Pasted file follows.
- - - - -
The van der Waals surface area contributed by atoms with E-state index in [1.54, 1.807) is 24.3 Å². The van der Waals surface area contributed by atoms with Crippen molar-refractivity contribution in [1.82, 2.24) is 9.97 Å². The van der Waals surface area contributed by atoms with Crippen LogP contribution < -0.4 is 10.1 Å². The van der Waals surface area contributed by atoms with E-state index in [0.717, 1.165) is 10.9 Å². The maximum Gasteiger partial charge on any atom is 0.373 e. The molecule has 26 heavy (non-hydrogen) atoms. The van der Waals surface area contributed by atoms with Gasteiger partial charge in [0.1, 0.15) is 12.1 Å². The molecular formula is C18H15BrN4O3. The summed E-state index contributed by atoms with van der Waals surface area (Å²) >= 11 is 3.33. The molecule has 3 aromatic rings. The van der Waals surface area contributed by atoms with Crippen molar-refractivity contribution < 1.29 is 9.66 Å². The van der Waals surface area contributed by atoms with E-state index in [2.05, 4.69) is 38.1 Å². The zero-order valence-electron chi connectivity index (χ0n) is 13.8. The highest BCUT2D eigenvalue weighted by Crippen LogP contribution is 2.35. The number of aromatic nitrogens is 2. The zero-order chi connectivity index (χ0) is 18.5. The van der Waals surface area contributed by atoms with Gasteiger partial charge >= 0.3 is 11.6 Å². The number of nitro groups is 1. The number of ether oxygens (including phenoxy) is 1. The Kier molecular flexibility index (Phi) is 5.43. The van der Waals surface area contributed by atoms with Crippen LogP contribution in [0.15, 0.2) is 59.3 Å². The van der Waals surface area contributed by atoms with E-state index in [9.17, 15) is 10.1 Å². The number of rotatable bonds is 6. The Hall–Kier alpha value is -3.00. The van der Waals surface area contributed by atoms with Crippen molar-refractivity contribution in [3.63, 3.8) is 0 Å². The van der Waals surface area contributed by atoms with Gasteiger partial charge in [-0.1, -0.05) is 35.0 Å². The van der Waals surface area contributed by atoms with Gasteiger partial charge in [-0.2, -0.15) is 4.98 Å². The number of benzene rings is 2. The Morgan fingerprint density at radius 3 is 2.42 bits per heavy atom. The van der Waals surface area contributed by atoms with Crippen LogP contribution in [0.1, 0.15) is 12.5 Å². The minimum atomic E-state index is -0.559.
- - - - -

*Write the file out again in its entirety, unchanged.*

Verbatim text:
The van der Waals surface area contributed by atoms with E-state index in [1.54, 1.807) is 24.3 Å². The van der Waals surface area contributed by atoms with Crippen molar-refractivity contribution in [1.82, 2.24) is 9.97 Å². The van der Waals surface area contributed by atoms with Crippen LogP contribution < -0.4 is 10.1 Å². The van der Waals surface area contributed by atoms with E-state index in [0.717, 1.165) is 10.9 Å². The maximum Gasteiger partial charge on any atom is 0.373 e. The molecule has 26 heavy (non-hydrogen) atoms. The van der Waals surface area contributed by atoms with Gasteiger partial charge in [0.1, 0.15) is 12.1 Å². The molecular formula is C18H15BrN4O3. The summed E-state index contributed by atoms with van der Waals surface area (Å²) >= 11 is 3.33. The molecule has 3 aromatic rings. The van der Waals surface area contributed by atoms with Crippen molar-refractivity contribution < 1.29 is 9.66 Å². The van der Waals surface area contributed by atoms with E-state index in [2.05, 4.69) is 38.1 Å². The zero-order valence-electron chi connectivity index (χ0n) is 13.8. The highest BCUT2D eigenvalue weighted by Crippen LogP contribution is 2.35. The number of aromatic nitrogens is 2. The zero-order chi connectivity index (χ0) is 18.5. The van der Waals surface area contributed by atoms with Gasteiger partial charge >= 0.3 is 11.6 Å². The number of nitro groups is 1. The number of ether oxygens (including phenoxy) is 1. The Kier molecular flexibility index (Phi) is 5.43. The van der Waals surface area contributed by atoms with Crippen LogP contribution in [0.15, 0.2) is 59.3 Å². The van der Waals surface area contributed by atoms with E-state index in [9.17, 15) is 10.1 Å². The number of rotatable bonds is 6. The Hall–Kier alpha value is -3.00. The van der Waals surface area contributed by atoms with Crippen molar-refractivity contribution in [3.63, 3.8) is 0 Å². The van der Waals surface area contributed by atoms with Gasteiger partial charge in [-0.1, -0.05) is 35.0 Å². The van der Waals surface area contributed by atoms with Gasteiger partial charge in [-0.2, -0.15) is 4.98 Å². The number of benzene rings is 2. The Morgan fingerprint density at radius 3 is 2.42 bits per heavy atom. The van der Waals surface area contributed by atoms with Crippen LogP contribution in [0.1, 0.15) is 12.5 Å². The minimum atomic E-state index is -0.559.